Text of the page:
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HomeOpinionAIMPLB’s appeal on Gyanvapi unconstitutional, will only hurt poor Muslims

AIMPLB’s appeal on Gyanvapi unconstitutional, will only hurt poor Muslims

Muslims giving up the claim on Gyanvapi wouldn’t just benefit the country and society, but will also be in accordance with the ethos of Islamic teachings.

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As the Gyanvapi controversy rages, the Muslim Personal Law Board has appealed to Muslims across India that they should be ready, at all times, to protect mosques. The Board has also requested the imams of all mosques to come out and speak up on this subject. In the backdrop of the prevailing tense atmosphere, such communal and unconstitutional appeals by the Board can harm the social harmony. These immature appeals can endanger the poor and vulnerable sections of both Hindu and Muslim populations, leaving a bad influence on them. Not to forget that law and order is the responsibility of the State and not of any religious organisation or people belonging to a particular religion. Apart from the AIMLB, the Ashraaf community, the self-proclaimed foreign-origin ruling class among the Indian Muslims, too is making claims about launching a nation-wide agitation and jail bharo abhiyan. It seems that Ashraafs are trying to give communal color to the whole matter just like the Babri Masjid dispute.

In the wake of this serious situation, efforts should be made from both sides (Hindus and Muslims) to build an atmosphere of harmony and brotherhood so that the issue can be resolved without the country witnessing any untoward incident.

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The indigenous Pasmanda — Muslims of Indian origin — should come forward and adopt the “Misake Medina” and “Sulh Hudaibiyya” teachings of their Messenger Muhammad. And keeping their country’s interest above all, they should give up their claim on the Gyanvapi Mosque for the sake of social harmony. At the time of ‘Sulh Hudaibiyya“, the reconciliation efforts initially appeared causing harm but in the longer run, yielded good results for the social harmony of Arab society.

In the current dispute, the Hindu side seems to have a stronger case — for them, the Gyanvapi is not any other shivalaya; it is one of the twelve Jyotirlingas (places considered to be of utmost importance for the followers of Saivaite sect). For Muslims, it is like any other mosque. Gyanvapi is to Hindus what Khan-e-Kaaba, Masjid Nabvi and Haram Imam Ali are for the Muslims.

If forsaking the claim on just one mosque can save lives and property of thousands of people who might come in danger due to a vitiated communal atmosphere, then it must be done. Giving up the claim wouldn’t just benefit the country and society, but will also be in accordance with the ethos of Islamic teachings. The indigenous Pasmandas need to realise that the Prophet was sent in this world as an ‘agent of mercy’ (Rehnuma).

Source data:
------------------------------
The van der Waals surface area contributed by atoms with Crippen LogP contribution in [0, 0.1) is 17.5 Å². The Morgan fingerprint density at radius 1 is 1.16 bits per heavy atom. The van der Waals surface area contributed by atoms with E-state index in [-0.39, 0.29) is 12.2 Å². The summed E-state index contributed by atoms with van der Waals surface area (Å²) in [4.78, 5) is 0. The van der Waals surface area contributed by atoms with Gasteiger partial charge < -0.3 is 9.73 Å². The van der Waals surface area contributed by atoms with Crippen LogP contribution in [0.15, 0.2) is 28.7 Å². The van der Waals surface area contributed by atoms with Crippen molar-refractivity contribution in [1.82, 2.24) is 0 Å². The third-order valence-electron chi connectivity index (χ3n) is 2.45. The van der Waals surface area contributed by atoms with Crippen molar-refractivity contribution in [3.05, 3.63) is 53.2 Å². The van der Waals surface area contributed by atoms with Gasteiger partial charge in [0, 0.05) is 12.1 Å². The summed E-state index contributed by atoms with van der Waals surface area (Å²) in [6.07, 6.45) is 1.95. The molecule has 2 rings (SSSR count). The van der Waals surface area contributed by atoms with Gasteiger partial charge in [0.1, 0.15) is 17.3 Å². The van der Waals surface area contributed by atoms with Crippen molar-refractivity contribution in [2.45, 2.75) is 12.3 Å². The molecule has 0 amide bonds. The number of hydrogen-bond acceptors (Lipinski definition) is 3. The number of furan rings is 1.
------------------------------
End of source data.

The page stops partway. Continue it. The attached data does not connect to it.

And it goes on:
Then again, Banaras is the land of Kabir—the ancestor of indigenous Pasmanda, who rose above the veneer of religion and pomp associated with it, worked hard to bridge the gap between Hindus and Muslims. It is not too difficult for Pasmandas, the natives of Banaras, who have grown up listening to bell chimes of the temples, and engulfed in the fragrance that came out of them every morning.

Nazir Banarasi, a native Pasmanda poet from Varanasi, has rightly said:

Main wo kashi ka rahne wala Muslaman hoon ke jisko e nazir,

Apne ghere me liye rahte hain ‘butkhane’ kai

Because the matter is in the court, it will reach its legal conclusion some day. When a decision comes, there should be no hesitation in accepting it.

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The government should also make sure that Gyanvapi, like Babri Masjid, doesn’t become a larger public issue. Only the local Muslims (Ashraf and indigenous Pasmandas) of the Gyanvapi area, and those who offer namaz, should be considered stakeholders in the matter. The government should try to solve this issue at its own level by taking all stakeholders into confidence. Making all Muslims of India a party to the dispute would not be prudent.

The media should also show some restraint and not run reports or programmes that are likely to hurt religious sentiments.

If the issue is resolved in an atmosphere of peace and harmony, then it will prove to be a good example for generations to come.

Faiyaz Ahmad Fyzie is author, translator, columnist, media panelist, social activist, and doctor by profession. Views are personal.

Translated by Ram Lal Khanna from the original in Hindi and edited by Anurag Chaubey.

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